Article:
Page sent the letter 2 months after meeting with the FBI, who warned him that the Russians were trying to recruit him as an agent with the promises of business opportunities.
— Natasha Bertrand (@NatashaBertrand) February 4, 2018
Take it away Time!
Former Trump campaign adviser Carter Page bragged that he was an adviser to the Kremlin in a letter obtained by TIME that raises new questions about the extent of Page’s contacts with the Russian government over the years.
The letter, dated Aug. 25, 2013, was sent by Page to an academic press during a dispute over edits to an unpublished manuscript he had submitted for publication, according to an editor who worked with Page.
“Over the past half year, I have had the privilege to serve as an informal advisor to the staff of the Kremlin in preparation for their Presidency of the G-20 Summit next month, where energy issues will be a prominent point on the agenda,” the letter reads.
In June 2013, the FBI interviewed Page regarding his contacts with the Russians, Page says. The FBI believed that Russian intelligence services had attempted to recruit Page as an agent with promises of business opportunities in Russia, according to the 2015 court documents.
Page told the FBI at their June 2013 meeting that the officers might better spend their time investigating the Boston Marathon bombing, which had occurred the previous April, according to a letter Page sent to Democrats on Nunes’ committee last May. Page says that thereafter the FBI began a retaliatory campaign against him. According to published reports, the FBI obtained a first FISA warrant to eavesdrop on Page’s electronic communications during 2013. And they have been paying attention to him, on and off, ever since.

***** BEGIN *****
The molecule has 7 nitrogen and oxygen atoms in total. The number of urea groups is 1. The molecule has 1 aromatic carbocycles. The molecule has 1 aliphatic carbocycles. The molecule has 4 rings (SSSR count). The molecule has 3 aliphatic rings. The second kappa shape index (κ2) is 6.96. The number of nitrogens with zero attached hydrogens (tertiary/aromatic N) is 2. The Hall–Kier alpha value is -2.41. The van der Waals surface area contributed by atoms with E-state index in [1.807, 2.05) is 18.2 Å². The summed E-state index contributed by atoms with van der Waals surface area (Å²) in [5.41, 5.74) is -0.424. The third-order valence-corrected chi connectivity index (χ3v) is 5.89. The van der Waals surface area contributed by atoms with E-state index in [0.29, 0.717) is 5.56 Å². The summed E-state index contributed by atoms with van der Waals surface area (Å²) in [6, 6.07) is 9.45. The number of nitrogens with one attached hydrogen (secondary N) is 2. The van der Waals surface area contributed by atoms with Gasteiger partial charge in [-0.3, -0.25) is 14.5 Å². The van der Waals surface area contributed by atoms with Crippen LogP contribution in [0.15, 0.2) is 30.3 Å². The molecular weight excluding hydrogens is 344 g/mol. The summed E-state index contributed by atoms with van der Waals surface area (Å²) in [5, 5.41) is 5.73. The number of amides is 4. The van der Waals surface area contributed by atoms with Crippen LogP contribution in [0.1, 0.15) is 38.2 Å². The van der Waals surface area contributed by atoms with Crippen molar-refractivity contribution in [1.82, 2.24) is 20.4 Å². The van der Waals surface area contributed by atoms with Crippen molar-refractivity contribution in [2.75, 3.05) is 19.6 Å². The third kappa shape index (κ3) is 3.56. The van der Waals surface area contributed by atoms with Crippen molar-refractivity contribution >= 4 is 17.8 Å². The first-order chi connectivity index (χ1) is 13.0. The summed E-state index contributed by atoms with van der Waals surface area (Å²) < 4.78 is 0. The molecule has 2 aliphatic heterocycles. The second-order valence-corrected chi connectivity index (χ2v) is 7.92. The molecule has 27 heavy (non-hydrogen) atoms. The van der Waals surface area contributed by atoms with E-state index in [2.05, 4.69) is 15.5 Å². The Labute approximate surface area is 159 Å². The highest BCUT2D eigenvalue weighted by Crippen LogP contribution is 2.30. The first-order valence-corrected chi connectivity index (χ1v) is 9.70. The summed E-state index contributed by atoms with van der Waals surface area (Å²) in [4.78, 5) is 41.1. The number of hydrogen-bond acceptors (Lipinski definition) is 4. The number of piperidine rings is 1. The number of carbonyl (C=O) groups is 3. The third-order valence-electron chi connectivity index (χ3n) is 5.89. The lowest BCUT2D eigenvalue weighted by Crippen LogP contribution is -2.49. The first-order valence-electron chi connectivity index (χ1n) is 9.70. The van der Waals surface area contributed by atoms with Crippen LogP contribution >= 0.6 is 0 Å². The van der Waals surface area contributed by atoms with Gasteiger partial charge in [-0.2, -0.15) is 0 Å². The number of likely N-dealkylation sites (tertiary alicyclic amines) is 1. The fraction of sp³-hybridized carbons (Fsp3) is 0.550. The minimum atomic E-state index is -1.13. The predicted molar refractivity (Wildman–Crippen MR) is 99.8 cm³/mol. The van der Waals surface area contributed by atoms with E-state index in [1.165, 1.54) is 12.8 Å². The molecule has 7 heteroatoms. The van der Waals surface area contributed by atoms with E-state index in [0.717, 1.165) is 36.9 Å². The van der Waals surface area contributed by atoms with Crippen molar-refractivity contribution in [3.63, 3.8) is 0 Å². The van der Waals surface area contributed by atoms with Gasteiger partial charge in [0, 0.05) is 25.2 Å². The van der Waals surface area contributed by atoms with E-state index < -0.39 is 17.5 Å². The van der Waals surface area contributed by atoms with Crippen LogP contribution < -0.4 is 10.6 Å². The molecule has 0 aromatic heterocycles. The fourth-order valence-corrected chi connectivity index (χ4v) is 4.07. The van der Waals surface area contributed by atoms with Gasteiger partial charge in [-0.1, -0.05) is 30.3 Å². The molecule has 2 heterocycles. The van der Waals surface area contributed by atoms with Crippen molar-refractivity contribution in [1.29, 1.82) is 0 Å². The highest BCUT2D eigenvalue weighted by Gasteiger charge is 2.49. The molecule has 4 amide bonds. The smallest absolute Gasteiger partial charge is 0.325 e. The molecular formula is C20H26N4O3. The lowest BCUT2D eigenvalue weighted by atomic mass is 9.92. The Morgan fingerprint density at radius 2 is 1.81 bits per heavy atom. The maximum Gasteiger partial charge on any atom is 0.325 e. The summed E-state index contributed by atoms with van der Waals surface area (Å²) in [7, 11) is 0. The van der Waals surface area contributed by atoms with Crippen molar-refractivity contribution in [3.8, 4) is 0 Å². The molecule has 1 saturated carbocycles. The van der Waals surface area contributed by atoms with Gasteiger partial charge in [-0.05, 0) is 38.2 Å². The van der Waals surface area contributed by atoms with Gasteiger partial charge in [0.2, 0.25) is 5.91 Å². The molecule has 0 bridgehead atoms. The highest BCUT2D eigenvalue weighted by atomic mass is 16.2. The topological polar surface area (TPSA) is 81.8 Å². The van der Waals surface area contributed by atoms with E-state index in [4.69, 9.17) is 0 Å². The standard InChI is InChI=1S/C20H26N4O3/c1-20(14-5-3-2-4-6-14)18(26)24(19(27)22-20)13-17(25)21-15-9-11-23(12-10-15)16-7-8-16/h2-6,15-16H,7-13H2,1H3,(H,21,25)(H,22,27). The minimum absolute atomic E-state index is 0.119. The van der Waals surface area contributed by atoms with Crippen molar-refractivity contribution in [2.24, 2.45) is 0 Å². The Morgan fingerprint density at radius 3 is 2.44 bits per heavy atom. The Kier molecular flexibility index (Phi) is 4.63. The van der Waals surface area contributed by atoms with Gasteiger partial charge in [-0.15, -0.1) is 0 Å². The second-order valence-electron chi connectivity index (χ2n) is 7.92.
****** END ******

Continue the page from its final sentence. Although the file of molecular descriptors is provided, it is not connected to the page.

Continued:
Two months after his meeting with the FBI, Page sent the letter claiming to be a Kremlin adviser. In addition to his work as an energy consultant, Page has studied and written on Russian affairs, and had submitted a book for publication by the academic press. Page felt frustrated by the fact that he had revised his manuscript about Russian relations is Central Asia and it had not been reviewed again, according to the editor who has worked with Page in the past and who requested anonymity due to the confidential nature of the matter.
The letter to the manuscript reviewer is not the first example of Page touting his relationship with Russia. McClatchy reported last year that in 2008, the U.S. Embassy in Turkmenistan sent a cable to the U.S. State Department describing how Page had met with government officials in the country, which was formerly part of the Soviet Union, about possibly working for their oil companies. The cable described how he touted his work with the Russian-run company Gazprom.
Well how about that bowl of borscht?
Stay frosty or Congressman Nunes will write a memo claiming you’ve violated Kremlin advisor Carter Page’s civil liberties.